Balla Giacomo (1871-1958). Italian painter. In May 1914 he signed the Manifesto del vestito maschile futurista (Manifesto of the Futurist Men’s Suit) in which he theorized the Vestito Trasformabile (Transformable Suit). It is a suit that could be modified by attaching fabric of different colors and shapes by means of snap fasteners.
The first Futurist suit is, according to the painter, “dynamic, aggressive, annoying, strong-willed, violent, flying, agile, joyful, illuminating, phosphorescent”. But the first clothes created by the artist, in a large or fine checkered pattern, characterized by a basic but dynamic cut, came out in 1912.
Balla and the futuristic movement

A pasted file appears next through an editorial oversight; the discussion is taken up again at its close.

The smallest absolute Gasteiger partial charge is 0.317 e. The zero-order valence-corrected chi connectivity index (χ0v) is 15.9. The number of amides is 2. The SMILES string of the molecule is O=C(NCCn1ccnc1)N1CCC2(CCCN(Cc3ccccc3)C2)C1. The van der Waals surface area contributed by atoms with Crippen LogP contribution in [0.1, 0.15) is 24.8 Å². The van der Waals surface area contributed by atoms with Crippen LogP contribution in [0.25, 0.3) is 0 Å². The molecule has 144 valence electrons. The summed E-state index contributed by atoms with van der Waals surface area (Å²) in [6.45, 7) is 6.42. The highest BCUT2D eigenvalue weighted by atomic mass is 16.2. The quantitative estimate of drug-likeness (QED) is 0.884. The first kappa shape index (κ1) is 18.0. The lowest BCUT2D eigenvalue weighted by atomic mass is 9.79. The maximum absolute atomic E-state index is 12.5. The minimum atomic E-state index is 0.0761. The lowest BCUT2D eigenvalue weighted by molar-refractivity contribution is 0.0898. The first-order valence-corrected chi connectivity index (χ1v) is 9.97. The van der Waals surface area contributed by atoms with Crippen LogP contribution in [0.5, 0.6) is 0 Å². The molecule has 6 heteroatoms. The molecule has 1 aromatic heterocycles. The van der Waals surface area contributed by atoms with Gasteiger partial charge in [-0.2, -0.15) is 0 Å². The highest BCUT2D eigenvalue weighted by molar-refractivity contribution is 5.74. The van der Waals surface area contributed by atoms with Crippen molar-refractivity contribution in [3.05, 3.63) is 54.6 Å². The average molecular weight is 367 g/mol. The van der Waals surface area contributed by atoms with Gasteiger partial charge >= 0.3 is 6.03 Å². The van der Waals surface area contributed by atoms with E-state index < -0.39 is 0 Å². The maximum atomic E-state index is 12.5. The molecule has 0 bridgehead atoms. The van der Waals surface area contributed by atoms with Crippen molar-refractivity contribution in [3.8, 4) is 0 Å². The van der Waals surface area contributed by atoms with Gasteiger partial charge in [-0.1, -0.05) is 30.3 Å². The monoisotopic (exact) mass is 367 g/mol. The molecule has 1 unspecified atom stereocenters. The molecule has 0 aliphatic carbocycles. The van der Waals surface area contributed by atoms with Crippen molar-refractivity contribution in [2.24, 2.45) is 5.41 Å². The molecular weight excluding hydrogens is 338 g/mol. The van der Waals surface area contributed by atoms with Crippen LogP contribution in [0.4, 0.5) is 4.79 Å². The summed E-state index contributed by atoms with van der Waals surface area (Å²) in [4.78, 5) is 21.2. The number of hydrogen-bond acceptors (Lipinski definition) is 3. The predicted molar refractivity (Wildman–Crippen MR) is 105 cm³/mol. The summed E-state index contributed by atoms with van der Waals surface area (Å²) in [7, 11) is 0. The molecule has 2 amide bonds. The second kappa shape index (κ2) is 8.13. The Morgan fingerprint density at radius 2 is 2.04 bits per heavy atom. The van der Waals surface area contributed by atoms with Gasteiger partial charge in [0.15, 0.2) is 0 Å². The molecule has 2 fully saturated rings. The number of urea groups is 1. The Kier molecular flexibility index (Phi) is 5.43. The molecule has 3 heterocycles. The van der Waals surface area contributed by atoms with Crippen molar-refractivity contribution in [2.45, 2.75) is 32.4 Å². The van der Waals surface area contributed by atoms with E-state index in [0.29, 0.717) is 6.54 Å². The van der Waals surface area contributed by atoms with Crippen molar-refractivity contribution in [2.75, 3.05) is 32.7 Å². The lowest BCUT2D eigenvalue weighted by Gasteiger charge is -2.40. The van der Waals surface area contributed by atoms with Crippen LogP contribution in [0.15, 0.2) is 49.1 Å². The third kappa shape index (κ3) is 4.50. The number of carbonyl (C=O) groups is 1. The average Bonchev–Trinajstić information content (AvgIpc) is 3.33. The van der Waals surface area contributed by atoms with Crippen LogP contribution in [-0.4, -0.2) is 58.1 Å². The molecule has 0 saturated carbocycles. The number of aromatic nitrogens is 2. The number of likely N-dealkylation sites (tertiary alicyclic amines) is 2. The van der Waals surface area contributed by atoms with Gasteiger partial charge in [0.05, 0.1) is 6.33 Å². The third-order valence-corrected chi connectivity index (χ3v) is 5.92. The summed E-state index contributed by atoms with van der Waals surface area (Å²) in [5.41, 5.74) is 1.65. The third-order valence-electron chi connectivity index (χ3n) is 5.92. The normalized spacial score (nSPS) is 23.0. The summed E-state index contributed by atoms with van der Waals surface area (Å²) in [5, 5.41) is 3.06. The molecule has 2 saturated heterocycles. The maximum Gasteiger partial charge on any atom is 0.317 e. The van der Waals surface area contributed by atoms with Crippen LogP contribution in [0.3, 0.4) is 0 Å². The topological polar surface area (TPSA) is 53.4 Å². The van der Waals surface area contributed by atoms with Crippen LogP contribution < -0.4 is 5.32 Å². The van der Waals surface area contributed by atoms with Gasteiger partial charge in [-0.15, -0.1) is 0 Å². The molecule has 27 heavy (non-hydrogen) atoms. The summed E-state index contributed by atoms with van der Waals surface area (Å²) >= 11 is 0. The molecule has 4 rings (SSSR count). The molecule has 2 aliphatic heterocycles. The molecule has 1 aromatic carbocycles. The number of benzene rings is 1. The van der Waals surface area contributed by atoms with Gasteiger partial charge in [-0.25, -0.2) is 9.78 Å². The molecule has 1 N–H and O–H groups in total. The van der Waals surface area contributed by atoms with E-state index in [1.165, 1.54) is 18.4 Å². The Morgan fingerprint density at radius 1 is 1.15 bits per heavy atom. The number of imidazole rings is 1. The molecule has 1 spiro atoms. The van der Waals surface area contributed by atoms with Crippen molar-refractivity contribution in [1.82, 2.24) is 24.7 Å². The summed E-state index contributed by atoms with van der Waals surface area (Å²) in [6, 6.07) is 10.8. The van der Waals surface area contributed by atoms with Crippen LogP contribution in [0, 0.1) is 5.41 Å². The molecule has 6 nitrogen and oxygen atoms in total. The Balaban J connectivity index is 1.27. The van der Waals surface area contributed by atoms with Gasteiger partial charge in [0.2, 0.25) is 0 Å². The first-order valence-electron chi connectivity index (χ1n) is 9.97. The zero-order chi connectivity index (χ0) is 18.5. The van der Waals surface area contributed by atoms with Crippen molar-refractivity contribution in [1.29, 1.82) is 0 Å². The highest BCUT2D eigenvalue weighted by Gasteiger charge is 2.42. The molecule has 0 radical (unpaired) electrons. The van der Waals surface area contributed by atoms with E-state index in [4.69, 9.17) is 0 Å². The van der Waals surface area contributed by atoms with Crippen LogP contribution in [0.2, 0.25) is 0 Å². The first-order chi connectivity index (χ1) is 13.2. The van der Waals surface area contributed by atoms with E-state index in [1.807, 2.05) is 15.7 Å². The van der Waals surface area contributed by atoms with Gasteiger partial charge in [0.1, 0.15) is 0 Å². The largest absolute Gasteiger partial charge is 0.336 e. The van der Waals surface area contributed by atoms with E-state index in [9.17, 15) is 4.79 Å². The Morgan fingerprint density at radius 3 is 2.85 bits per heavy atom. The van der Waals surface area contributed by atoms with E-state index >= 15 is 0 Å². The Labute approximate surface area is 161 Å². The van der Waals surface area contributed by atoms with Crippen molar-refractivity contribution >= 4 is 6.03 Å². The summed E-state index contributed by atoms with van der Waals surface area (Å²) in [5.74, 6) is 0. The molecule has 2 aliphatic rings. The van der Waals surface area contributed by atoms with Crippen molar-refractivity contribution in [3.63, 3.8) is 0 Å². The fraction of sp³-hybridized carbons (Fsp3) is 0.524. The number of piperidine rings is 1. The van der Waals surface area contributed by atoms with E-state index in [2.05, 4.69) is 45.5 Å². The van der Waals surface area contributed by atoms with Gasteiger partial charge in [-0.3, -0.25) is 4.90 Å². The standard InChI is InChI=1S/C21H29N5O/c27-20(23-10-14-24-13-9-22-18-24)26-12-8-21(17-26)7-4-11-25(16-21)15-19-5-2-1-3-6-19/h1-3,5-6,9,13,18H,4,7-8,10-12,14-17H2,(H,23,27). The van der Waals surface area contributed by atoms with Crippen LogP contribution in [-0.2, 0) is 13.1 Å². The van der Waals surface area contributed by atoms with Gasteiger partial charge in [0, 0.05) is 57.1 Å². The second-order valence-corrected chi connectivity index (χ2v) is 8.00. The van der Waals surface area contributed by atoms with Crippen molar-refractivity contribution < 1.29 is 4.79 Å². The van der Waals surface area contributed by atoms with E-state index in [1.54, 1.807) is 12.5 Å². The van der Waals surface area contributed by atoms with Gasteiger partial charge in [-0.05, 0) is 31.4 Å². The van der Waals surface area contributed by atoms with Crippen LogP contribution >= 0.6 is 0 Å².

One of the masters of the Futurist Movement, he was very interested in clothing, considering it as a radical, futurist renewal of life. Moreover this lead to his Manifesto per la Ricostruzione Futurista dell’Universo (Manifesto for the Futurist Reconstruction of the Universe), signed in 1915 together with his fellow-artist Depero. Then starting in the 1920s, Balla created suits, ties, waistcoats, tapestries, fans, bags and hats in which the lines of velocity in his painting are transformed into extravagant arabesques and geometric decorations of vivid and contrasting colors.
Each one is a unique piece and was created by the artist at his home in Rome, with the help of his daughters Luce and Elica. Furthermore some very important pieces belong to the Biagiotti-Cigna Collection (Guidonia) and to the Coen and Pieroni Collection in Pescara.
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